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Small prehistoric Venus statuette discovered in Moravia-Silesia

This unique Venus, dating from the final Neolithic or the first phase of the Chalcolithic, was found thanks to preventive excavations linked to the imminent construction of a ring road in the Silesian capital. Only the lower part of the statuette, with legs, accentuated hips and belly, has survived. The terracotta torso measures about six centimetres.

Small prehistoric Venus statuette discovered in Moravia-Silesia
The Venus d' Opava [Credit: CT24]
According to archaeologists of the local branch of the Academy of Sciences, the statuette, created around 4,200 BC by the people of Lengyel's culture, covering mainly Hungary, Slovakia and Upper Silesia, served as a pagan cult object. For archaeologist Kateřina Papáková, the dig manager, it is an exceptional discovery: "Several torsos of Palaeolithic female statuettes were discovered in the 1980s in Velké Hoštice, in the region of Opava. But these torsos differ from our Venus in their form. The statuette we discovered bears features of Eastern European cultures, specifically the Trypillia culture of the territory of present-day Ukraine."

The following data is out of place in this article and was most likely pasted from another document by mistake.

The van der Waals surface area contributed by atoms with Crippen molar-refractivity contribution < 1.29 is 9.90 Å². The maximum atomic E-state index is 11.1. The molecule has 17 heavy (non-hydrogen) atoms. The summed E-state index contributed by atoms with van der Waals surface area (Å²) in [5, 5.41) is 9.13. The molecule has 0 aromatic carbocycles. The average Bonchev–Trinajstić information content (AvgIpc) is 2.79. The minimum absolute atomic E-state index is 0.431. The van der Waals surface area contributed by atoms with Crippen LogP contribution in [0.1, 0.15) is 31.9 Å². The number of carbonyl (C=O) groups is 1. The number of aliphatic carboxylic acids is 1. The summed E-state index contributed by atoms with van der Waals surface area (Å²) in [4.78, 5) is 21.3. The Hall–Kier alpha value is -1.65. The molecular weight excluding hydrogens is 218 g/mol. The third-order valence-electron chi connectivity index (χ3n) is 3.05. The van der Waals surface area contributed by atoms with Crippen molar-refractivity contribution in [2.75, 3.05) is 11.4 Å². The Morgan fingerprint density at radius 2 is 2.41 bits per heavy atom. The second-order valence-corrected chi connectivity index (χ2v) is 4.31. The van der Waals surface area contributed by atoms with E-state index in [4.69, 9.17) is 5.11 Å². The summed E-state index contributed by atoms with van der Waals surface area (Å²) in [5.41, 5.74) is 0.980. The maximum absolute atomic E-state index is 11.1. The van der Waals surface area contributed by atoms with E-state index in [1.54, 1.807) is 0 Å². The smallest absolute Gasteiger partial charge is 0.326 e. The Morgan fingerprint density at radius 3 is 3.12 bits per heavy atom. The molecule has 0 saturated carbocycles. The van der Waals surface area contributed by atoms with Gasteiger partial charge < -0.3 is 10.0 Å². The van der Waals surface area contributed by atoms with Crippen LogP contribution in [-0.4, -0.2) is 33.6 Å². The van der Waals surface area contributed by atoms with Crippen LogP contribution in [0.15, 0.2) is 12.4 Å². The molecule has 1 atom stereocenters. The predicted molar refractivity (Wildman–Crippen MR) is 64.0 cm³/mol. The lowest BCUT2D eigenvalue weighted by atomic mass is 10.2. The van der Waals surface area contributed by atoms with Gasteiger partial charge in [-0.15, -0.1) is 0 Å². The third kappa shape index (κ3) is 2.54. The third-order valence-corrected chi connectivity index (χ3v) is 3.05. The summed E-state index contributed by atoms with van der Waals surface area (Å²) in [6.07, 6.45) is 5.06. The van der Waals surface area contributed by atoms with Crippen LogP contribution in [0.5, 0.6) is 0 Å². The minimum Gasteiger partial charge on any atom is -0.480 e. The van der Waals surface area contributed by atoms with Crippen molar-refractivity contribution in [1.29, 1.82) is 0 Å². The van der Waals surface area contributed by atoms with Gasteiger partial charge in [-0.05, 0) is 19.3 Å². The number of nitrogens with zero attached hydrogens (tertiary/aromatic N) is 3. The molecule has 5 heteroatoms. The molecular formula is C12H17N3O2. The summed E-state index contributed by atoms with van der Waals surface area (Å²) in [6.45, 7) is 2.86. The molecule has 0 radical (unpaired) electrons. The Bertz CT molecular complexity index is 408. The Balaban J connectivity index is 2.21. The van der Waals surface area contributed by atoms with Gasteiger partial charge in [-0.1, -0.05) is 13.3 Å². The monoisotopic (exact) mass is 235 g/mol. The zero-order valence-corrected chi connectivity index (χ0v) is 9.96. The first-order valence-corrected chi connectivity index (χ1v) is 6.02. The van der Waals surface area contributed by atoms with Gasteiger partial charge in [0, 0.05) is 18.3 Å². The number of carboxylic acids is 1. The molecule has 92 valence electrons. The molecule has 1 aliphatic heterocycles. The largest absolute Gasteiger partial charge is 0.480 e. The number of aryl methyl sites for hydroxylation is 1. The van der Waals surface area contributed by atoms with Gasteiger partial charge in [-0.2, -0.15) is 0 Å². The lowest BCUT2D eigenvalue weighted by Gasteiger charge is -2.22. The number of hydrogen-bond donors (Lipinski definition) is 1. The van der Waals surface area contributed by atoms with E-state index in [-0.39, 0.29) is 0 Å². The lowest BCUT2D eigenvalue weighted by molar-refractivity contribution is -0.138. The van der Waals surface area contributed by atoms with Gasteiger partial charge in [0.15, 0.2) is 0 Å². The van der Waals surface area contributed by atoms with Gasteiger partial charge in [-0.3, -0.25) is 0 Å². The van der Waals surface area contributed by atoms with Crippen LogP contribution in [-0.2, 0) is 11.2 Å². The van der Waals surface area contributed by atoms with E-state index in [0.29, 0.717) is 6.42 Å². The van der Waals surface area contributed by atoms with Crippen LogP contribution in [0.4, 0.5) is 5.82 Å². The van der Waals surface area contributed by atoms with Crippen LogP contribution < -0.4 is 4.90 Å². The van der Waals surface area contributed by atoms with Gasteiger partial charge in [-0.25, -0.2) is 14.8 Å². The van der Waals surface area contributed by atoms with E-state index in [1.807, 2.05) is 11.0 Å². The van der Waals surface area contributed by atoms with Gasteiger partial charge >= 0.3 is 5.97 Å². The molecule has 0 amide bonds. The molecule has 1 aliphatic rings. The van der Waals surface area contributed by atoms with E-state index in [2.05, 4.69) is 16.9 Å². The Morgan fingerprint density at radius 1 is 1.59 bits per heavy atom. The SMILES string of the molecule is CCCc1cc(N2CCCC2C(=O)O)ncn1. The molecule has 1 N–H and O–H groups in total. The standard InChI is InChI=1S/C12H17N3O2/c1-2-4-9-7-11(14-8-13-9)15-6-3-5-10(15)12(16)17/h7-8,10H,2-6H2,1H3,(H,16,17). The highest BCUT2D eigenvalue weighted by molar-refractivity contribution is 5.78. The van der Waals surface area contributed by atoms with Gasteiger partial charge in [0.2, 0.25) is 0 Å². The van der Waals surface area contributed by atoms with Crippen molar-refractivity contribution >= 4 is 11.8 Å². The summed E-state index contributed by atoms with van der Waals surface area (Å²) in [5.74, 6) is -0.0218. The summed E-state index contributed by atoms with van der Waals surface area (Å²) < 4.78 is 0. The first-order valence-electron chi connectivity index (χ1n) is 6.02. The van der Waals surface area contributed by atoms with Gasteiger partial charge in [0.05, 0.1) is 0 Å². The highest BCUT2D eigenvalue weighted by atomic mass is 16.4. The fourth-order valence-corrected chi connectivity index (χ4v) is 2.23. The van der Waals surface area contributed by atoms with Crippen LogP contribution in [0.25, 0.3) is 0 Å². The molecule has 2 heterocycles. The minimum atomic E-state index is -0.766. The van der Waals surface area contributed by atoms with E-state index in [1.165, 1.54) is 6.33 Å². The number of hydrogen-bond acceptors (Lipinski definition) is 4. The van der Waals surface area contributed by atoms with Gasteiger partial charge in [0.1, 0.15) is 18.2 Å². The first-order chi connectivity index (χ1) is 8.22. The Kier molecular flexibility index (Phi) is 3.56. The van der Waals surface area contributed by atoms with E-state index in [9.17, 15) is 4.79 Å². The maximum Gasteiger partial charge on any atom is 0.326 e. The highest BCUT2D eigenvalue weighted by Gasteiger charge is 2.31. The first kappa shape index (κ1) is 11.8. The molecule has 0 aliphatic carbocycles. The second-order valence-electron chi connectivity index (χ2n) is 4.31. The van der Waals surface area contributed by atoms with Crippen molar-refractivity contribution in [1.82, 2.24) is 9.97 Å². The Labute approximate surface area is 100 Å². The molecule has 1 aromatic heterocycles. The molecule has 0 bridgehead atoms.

The Venus d' Opava, which looks like the famous Venus de Věstonice, the oldest ceramic figurine in the world discovered in South Moravia, is less robust than the other female statuettes found in the Czech territory.

Small prehistoric Venus statuette discovered in Moravia-Silesia
The Venus d' Opava [Credit: CT24]
The discovery of the figurine is the fruit of chance. The excavations in Opava, during which archaeologists uncovered part of a prehistoric settlement, including four buried huts, were completed last October. Archaeologists at the Academy of Sciences have found a multitude of objects on the site, such as ceramic fragments, various tools and weights for fishing nets. Covered with a good layer of mud, the prehistoric statuette was not discovered until last week, however, when the cataloguing of the finds took place.

"During the course of this year, the statuette will be subjected to various analyses" explains Kateřina Papáková. "We also want to make a three-dimensional model using a 3D scanner. And as of next year, the Venus, as well as other objects found during excavations, could be on display to the public."

Source: Czech Radio [February 12, 2018]


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